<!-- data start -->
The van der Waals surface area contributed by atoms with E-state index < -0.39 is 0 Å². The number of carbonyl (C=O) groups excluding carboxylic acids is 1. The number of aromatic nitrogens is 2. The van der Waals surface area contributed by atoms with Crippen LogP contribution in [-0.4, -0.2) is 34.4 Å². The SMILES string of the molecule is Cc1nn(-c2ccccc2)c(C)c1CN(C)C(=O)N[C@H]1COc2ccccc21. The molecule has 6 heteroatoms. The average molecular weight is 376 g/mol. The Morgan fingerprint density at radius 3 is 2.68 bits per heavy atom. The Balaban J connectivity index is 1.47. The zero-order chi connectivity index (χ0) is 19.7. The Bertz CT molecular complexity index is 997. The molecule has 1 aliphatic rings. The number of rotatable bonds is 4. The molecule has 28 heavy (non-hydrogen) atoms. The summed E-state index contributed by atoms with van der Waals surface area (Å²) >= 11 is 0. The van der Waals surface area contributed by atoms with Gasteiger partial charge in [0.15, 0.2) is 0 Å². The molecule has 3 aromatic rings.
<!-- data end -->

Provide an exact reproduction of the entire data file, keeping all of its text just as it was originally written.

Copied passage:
The van der Waals surface area contributed by atoms with E-state index < -0.39 is 0 Å². The number of carbonyl (C=O) groups excluding carboxylic acids is 1. The number of aromatic nitrogens is 2. The van der Waals surface area contributed by atoms with Crippen LogP contribution in [-0.4, -0.2) is 34.4 Å². The SMILES string of the molecule is Cc1nn(-c2ccccc2)c(C)c1CN(C)C(=O)N[C@H]1COc2ccccc21. The molecule has 6 heteroatoms. The average molecular weight is 376 g/mol. The Morgan fingerprint density at radius 3 is 2.68 bits per heavy atom. The Balaban J connectivity index is 1.47. The zero-order chi connectivity index (χ0) is 19.7. The Bertz CT molecular complexity index is 997. The molecule has 1 aliphatic rings. The number of rotatable bonds is 4. The molecule has 28 heavy (non-hydrogen) atoms. The summed E-state index contributed by atoms with van der Waals surface area (Å²) >= 11 is 0. The van der Waals surface area contributed by atoms with Gasteiger partial charge in [0.15, 0.2) is 0 Å². The molecule has 3 aromatic rings.